55% of companies set budgets once a year

In 2018, Take Your Company's Budget from Outdated to Optimized

By: The Center Team

As we approach the end of the year, there’s one word on many executive’s minds: budget. With only three months until 2018, most organizations are working overtime to reconcile profits and losses, hit end of year targets and forecast for the year ahead. In the scramble to get all financials in order, it’s no exaggeration to say that current budget methods are time-consuming, not to mention the fact that they’re often rife with manual, time-intensive and inefficient processes.

And while it may be a little early for budget-friendly New Year’s resolutions, businesses can still take advantage of the remaining three months in 2017. Here’s how to take your company’s budget from outdated to optimized before anyone says, “Happy Holidays.”

Plan in Q1, then Q2, Q3 and Q4

We recently surveyed 250 US-based business owners and managers on their attitudes and practices related to the budget process today and found that 55 percent of respondents say their companies only set budgets once a year. The problem is that most businesses today are constantly changing, with a variety of expenditures in flux. It’s tough enough to get New Year budget projections right to begin with, and as the research shows, it’s rare that organizations adjust budgets when things don’t go according to plan.

In our connected, digitized world – where almost everything happens in real-time – a “set-it-and-forget-it” approach to budget seems out of place. Instead, companies should take a rolling approach to budgeting, which encourages organizations to treat budget as a dynamic tool. Set a budget in Q1, and re-visit it mid-quarter. Review it again in Q2, and adjust targets and allocations as needed. Repeat the process. While it may seem more time intensive, rolling budgets provide businesses with much-needed agility on-the-fly as priorities shift while also creating the added benefit of not playing catch up at the end of the year.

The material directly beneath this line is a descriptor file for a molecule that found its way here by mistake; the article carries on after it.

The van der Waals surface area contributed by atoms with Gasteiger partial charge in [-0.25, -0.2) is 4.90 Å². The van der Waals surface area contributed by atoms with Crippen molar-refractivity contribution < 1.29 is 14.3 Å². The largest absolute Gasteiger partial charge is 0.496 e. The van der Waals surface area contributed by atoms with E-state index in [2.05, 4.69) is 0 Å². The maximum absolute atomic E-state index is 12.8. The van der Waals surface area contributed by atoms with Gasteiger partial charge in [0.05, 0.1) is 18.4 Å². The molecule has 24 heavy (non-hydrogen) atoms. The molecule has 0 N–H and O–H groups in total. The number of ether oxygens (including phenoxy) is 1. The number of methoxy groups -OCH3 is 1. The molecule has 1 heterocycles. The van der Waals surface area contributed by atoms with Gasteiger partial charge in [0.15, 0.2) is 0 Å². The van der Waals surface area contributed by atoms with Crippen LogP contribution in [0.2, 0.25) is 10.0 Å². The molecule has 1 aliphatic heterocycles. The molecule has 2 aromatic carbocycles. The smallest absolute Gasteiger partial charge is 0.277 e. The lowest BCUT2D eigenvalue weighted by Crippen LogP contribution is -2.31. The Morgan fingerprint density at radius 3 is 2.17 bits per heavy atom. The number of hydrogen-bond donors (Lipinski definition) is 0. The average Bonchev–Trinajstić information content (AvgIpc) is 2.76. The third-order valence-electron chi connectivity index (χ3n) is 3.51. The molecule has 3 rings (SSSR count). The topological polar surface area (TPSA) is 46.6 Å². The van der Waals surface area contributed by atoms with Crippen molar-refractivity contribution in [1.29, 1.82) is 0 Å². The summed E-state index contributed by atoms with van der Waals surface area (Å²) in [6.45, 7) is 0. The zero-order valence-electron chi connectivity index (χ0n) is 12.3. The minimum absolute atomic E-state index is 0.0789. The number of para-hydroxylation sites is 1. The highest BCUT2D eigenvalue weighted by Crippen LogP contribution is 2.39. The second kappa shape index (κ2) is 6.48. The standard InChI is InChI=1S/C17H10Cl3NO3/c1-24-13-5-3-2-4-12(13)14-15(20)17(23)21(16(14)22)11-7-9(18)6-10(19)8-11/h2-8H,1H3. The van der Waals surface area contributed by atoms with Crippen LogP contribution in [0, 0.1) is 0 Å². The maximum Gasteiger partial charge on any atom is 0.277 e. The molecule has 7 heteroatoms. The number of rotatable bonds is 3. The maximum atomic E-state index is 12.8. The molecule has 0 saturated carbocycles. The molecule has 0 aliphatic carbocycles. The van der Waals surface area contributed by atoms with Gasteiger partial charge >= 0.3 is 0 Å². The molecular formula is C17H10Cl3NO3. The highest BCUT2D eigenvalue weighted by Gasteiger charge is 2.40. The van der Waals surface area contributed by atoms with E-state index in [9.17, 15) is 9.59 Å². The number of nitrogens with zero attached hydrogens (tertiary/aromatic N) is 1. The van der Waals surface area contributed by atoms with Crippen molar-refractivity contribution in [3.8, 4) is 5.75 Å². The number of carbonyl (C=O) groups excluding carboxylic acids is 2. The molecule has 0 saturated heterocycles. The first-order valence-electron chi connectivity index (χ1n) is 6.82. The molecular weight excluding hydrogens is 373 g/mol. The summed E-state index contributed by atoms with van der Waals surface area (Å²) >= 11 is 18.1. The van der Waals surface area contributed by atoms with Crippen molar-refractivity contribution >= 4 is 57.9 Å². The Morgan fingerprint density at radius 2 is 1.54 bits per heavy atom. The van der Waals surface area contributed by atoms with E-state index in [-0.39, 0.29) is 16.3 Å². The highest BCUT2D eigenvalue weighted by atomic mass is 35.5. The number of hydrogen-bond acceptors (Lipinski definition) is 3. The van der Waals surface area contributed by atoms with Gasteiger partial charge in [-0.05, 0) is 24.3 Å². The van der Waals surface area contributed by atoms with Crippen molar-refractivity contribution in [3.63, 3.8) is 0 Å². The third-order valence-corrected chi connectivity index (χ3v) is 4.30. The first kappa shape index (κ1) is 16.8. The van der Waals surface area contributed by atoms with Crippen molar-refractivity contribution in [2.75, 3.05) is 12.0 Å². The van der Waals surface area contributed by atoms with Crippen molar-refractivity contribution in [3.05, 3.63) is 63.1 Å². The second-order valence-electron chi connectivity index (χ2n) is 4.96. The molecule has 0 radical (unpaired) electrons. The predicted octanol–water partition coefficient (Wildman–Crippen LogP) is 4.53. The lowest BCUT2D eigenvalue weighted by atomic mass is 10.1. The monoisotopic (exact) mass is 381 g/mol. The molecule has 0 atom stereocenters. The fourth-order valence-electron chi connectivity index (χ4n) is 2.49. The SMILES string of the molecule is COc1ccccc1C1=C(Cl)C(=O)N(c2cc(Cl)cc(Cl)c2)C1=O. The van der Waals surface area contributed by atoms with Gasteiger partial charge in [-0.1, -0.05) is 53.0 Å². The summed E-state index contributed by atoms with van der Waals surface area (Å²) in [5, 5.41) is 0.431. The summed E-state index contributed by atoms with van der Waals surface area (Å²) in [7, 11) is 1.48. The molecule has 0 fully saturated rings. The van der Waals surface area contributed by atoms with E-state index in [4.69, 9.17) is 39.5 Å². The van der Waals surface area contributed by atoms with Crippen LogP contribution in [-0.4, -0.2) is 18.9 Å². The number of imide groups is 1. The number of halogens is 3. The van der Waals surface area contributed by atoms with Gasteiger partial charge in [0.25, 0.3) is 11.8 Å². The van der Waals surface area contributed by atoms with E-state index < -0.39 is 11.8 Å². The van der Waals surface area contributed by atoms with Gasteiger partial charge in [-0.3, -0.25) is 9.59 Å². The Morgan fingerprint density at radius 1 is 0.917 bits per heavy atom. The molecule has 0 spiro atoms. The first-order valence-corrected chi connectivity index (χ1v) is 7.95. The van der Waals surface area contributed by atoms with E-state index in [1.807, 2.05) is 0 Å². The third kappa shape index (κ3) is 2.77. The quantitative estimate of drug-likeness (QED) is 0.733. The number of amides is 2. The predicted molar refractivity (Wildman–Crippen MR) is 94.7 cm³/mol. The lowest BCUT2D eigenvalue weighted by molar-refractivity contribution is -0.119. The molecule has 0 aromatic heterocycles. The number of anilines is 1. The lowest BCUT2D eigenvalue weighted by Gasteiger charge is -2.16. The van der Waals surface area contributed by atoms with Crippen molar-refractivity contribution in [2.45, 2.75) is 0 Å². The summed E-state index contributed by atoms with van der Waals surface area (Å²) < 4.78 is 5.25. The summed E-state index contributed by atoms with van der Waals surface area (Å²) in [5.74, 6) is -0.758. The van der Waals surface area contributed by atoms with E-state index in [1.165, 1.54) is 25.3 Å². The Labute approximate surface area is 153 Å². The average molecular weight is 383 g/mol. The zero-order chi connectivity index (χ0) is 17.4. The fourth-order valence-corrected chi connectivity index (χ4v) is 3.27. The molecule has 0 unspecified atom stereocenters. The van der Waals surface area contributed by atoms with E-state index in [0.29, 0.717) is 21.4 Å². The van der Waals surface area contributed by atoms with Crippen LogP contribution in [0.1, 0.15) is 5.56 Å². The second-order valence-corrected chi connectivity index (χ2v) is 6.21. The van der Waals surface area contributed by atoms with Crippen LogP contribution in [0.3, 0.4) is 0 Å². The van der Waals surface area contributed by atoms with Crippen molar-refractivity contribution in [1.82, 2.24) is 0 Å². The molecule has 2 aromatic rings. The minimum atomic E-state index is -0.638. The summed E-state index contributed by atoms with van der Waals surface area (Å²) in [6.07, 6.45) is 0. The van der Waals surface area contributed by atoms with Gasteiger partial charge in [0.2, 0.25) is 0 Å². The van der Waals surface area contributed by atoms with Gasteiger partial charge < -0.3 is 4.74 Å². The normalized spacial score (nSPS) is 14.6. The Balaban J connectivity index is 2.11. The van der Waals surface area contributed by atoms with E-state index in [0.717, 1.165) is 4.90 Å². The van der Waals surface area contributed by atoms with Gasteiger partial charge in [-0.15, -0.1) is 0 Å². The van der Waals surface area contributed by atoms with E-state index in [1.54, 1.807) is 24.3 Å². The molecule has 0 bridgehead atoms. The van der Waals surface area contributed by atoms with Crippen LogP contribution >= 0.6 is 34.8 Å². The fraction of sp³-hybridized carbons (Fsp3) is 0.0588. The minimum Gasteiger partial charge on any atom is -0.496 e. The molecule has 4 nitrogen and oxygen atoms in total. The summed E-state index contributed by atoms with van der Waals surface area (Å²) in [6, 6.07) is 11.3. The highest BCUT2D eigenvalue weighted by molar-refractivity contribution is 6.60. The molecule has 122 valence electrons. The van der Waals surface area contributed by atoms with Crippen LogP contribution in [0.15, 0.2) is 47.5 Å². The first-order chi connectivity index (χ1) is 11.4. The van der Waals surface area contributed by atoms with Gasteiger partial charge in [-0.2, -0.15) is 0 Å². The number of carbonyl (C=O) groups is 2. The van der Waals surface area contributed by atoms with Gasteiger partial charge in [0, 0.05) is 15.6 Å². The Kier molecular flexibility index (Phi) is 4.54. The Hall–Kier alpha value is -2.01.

Use discretion with discretionary spend

How much of your company’s budget is allocated to discretionary spend? If you’re unsure of the answer, don’t fret – 25 percent of the executives we polled have no idea what percentage of their corporate budget goes toward discretionary spend. Narrowing in on discretionary spend (spending that falls outside of fixed costs) can be particularly impactful for an organization, because these costs represent the expenses that can be cut or dialed back if needed to meet financial goals.

In a typical small to medium-sized business, discretionary spend accounts for up to 25 percent of the company’s budget, highlighting a significant opportunity for an organization to land closer to the bottom line if these specific expenses are well-managed. So, how should you do it? Adopt more agile business solutions that promote real-time visibility and allow each member within the organization – from business owner to budget manager and employee – to track, adjust and communicate about spend as it happens.

Keep the right tools in your budgeting toolbox

For 43 percent of organizations surveyed, annual budget planning and forecasting takes place within legacy tools, like Excel spreadsheets, that require manual updating. All too often these static documents only get revisited once or twice a year at best. What’s more, according to our research, 88 percent of survey respondents don’t use budgeting software at all. For companies operating without the proper tools in place, these budgets are often out-of-date within a couple months. The ripple effect is significant: without timely data, forecasting for the following year with a high level of accuracy and confidence is nearly impossible. As a result, 64 percent of respondents cited that their businesses go over budget at least sometimes, which can misalign future budgets for quarters to come.

Since the end of the year acts as a time for nearly all businesses to revisit budgets and plan for the year ahead, it’s also the ideal time to evaluate the current processes in place to help identify where a new approach may be needed. When it comes to budget, the majority of today’s SMBs are ripe for change and must consider trading in their outdated, time-intensive approach for agile solutions that meet their ever changing needs.

To the point: By arming your organization with the right tools –  those that allow for real-time insight into spend and the ability to adjust budget as needed – employees at all levels will feel empowered, and your budget will thank you, by going from static to streamlined.

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In our connected, digitized world, where almost everything happens in real-time, a "set-it-and-forget-it" approach to budget seems out of place.